Hadleigh Salvation Army Jetty

Summer months 1920s and 1930s

During the warm weekends, which seemed to be all of them, friends and relations would again gather at Dorlie No.72  Castle Road West for the walk down to the jetty; passing Hadleigh Castle and crossing the railway line on a cattle crossing beside the old manual signal box. Here we would spend the day swimming in the creek. I learnt to swim in the small creek between the sea wall and Two Tree Island and to dive off the top of the jetty. Fred Harris, a local painter, decorator and family friend, lived in a house called Strathmore in Castle Lane just before the junction with The Endway. He built a Canadian type canoe, which was carried down to the jetty. During the week it would be hidden in one of the cow sheds between the railway and jetty. We met up with some friends Mr. and Mrs. Dexters and their family who came round from Grays on their converted lifeboat “Bimbo.”

During the holidays I would camp at the jetty some weekends with Fred Harris, he was a great naturalist and taught me a lot about wildlife around the marshes. The tent was made up by the shoe repairer Alfred Adams who had a workshop near the site of the gymnasium which he ran.  The Catholic church was later built on this site.   I have two autographs of boxers who trained in the gym; George Cook, heavyweight champion of Australia and Alex Bell, Scottish Amateur middle weight, light heavy and heavy weight, 1929—1934.   The tent pegs were made by Harry Bird the blacksmith in Ash Road.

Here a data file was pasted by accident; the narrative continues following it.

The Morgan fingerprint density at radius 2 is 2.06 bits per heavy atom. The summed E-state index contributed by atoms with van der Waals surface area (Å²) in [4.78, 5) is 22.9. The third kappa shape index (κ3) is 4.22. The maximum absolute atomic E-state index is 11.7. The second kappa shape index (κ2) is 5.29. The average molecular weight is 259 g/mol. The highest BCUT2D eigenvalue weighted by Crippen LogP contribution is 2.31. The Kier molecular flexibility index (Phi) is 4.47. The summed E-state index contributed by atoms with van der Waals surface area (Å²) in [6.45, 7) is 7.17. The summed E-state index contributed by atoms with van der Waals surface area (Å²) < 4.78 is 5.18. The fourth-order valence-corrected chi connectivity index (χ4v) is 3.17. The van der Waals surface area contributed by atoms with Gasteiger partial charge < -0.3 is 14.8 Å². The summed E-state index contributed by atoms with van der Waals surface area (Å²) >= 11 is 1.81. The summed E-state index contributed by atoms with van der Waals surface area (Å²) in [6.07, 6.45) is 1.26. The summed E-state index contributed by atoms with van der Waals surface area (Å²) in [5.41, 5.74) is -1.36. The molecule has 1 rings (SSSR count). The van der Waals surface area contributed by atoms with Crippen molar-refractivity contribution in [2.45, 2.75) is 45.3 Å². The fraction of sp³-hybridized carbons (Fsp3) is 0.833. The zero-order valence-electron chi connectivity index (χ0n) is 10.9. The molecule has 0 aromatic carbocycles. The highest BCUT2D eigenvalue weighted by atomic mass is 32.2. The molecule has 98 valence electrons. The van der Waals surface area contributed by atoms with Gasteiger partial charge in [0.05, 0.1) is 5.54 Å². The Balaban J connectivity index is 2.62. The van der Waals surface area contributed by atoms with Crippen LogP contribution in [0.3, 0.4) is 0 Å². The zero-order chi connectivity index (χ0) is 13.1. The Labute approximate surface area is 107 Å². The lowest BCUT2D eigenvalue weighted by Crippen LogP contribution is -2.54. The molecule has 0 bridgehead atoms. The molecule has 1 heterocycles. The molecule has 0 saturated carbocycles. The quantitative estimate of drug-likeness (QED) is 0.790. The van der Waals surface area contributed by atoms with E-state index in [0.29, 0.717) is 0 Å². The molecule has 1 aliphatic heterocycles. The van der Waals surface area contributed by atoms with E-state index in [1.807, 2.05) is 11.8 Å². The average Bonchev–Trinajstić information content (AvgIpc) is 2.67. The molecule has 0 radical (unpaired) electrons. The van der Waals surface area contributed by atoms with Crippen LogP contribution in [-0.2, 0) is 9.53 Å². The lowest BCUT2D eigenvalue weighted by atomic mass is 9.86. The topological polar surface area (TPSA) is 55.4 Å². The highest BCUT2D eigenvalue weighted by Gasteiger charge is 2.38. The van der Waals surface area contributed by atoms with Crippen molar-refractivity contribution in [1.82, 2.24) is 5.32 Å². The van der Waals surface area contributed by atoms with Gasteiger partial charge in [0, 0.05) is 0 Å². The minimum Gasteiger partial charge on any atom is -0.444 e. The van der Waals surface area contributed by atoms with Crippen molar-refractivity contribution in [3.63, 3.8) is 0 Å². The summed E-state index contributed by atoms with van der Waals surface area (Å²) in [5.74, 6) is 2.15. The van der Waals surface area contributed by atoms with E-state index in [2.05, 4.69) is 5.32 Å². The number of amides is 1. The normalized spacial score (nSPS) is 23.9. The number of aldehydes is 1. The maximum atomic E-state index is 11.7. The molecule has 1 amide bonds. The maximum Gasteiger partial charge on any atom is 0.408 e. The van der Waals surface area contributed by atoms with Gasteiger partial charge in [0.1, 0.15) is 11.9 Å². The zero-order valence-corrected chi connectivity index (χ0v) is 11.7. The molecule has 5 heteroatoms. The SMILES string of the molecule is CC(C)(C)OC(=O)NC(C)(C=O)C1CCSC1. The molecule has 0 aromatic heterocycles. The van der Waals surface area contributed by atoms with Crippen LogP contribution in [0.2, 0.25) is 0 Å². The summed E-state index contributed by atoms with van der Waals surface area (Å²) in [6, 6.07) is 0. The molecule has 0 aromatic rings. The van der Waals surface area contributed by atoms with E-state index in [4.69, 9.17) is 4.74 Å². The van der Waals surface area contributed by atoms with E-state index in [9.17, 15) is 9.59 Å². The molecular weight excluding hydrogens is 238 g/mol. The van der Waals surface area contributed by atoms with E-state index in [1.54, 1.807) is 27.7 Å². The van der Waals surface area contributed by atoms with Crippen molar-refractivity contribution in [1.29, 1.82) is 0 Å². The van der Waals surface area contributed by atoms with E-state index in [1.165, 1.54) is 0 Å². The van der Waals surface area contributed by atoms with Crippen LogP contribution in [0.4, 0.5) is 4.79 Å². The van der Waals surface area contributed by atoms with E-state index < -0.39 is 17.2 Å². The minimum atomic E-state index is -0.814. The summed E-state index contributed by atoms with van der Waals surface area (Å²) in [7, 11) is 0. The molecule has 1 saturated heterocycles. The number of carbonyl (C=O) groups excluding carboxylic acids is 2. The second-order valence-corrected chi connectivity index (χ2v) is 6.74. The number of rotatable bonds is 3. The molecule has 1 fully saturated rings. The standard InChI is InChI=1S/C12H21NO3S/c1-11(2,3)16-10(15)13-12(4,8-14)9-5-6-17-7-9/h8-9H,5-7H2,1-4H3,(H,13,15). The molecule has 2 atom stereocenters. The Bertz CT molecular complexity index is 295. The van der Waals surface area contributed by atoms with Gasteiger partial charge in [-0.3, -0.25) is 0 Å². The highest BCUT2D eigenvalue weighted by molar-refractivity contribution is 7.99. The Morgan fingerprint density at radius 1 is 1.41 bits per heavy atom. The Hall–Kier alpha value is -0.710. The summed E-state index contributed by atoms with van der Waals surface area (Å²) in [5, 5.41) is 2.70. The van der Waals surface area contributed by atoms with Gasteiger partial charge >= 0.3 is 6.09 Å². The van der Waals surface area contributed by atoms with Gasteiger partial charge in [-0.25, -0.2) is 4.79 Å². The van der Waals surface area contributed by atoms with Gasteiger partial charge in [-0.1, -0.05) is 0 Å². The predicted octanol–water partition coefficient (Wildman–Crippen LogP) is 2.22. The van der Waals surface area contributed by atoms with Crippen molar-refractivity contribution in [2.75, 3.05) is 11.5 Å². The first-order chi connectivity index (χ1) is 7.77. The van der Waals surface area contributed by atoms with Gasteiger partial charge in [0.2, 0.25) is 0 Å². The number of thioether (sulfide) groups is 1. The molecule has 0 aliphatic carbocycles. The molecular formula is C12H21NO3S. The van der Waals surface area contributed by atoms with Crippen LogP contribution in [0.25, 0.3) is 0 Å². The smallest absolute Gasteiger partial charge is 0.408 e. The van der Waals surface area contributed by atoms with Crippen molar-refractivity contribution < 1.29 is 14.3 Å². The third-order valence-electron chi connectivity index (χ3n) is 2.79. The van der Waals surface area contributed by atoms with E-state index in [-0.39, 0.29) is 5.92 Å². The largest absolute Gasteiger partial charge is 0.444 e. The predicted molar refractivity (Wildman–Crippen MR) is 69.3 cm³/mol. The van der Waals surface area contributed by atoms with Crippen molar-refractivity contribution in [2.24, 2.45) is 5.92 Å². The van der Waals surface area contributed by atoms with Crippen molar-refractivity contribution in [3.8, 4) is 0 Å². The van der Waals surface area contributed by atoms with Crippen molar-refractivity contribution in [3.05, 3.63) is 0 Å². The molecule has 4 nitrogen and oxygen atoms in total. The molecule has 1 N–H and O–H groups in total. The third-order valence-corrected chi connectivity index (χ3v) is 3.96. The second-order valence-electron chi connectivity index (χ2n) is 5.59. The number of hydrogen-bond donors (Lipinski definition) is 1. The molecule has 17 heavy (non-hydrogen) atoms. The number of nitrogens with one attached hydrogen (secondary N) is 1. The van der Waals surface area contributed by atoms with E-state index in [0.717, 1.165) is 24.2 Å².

The barge photo is of a working barge passing the jetty on its way out of the creek after unloading ballast and sand at the Benfleet jetty of Leigh Building Supplies. 

The jetty was used around the late 1900s to off-load and load goods including bricks produced by the Salvation Army brickworks at the bottom of Chapel Lane, these were transported by rail down to the jetty via the bridge over the main LMS line.

Tonk Dexter, Erica Hawks, Leslie Hawks, Ian, Vi and Fred Harris
Ian Hawks
Ian Hawks
Fred Harris
Ian Hawks
Ian Hawks
Ian Hawks
Bing, a family pet
Ian Hawks
Working Thames barge
Ian Hawks
The jetty in 2011
Autograph of George Cook
Ian Hawks
Autograph of Alex Bell
Ian Hawks
The jetty around 1900

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  • Spent many a night out on the jetty fishing and in the old dykes before it was drained; eel fishing mainly and doing all the things mentioned by the man from Castle Road West. Incidentally, my maternal Great Grandfather worked in the brickfields as some sort of engineer and is buried at Hadleigh Church. My dad worked there for a short time just after being demobbed from the 2nd World War.

    By Rob Keen (20/06/2013)

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